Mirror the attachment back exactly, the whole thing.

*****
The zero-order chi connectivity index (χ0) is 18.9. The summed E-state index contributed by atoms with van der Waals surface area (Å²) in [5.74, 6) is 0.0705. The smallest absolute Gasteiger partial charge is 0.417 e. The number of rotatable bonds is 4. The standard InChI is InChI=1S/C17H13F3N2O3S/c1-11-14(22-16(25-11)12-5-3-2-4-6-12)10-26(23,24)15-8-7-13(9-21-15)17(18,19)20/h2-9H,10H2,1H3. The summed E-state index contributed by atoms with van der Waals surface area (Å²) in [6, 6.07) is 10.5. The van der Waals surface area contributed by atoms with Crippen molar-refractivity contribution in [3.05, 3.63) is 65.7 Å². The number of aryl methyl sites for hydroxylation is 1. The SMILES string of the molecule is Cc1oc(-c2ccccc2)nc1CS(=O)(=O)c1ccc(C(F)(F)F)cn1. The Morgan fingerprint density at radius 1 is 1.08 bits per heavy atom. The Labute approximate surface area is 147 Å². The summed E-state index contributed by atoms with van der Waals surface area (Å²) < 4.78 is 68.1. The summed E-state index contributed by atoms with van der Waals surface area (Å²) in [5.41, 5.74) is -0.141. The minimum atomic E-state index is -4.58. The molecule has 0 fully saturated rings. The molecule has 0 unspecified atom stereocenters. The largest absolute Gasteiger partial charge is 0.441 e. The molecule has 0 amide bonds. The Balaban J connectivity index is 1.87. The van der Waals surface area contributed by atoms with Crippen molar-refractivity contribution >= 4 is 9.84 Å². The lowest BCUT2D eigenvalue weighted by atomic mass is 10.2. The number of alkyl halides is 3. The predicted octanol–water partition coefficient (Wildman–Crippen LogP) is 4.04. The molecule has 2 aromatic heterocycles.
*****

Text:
The zero-order chi connectivity index (χ0) is 18.9. The summed E-state index contributed by atoms with van der Waals surface area (Å²) in [5.74, 6) is 0.0705. The smallest absolute Gasteiger partial charge is 0.417 e. The number of rotatable bonds is 4. The standard InChI is InChI=1S/C17H13F3N2O3S/c1-11-14(22-16(25-11)12-5-3-2-4-6-12)10-26(23,24)15-8-7-13(9-21-15)17(18,19)20/h2-9H,10H2,1H3. The summed E-state index contributed by atoms with van der Waals surface area (Å²) in [6, 6.07) is 10.5. The van der Waals surface area contributed by atoms with Crippen molar-refractivity contribution in [3.05, 3.63) is 65.7 Å². The number of aryl methyl sites for hydroxylation is 1. The SMILES string of the molecule is Cc1oc(-c2ccccc2)nc1CS(=O)(=O)c1ccc(C(F)(F)F)cn1. The Morgan fingerprint density at radius 1 is 1.08 bits per heavy atom. The Labute approximate surface area is 147 Å². The summed E-state index contributed by atoms with van der Waals surface area (Å²) < 4.78 is 68.1. The summed E-state index contributed by atoms with van der Waals surface area (Å²) in [5.41, 5.74) is -0.141. The minimum atomic E-state index is -4.58. The molecule has 0 fully saturated rings. The molecule has 0 unspecified atom stereocenters. The largest absolute Gasteiger partial charge is 0.441 e. The molecule has 0 amide bonds. The Balaban J connectivity index is 1.87. The van der Waals surface area contributed by atoms with Crippen molar-refractivity contribution >= 4 is 9.84 Å². The lowest BCUT2D eigenvalue weighted by atomic mass is 10.2. The number of alkyl halides is 3. The predicted octanol–water partition coefficient (Wildman–Crippen LogP) is 4.04. The molecule has 2 aromatic heterocycles.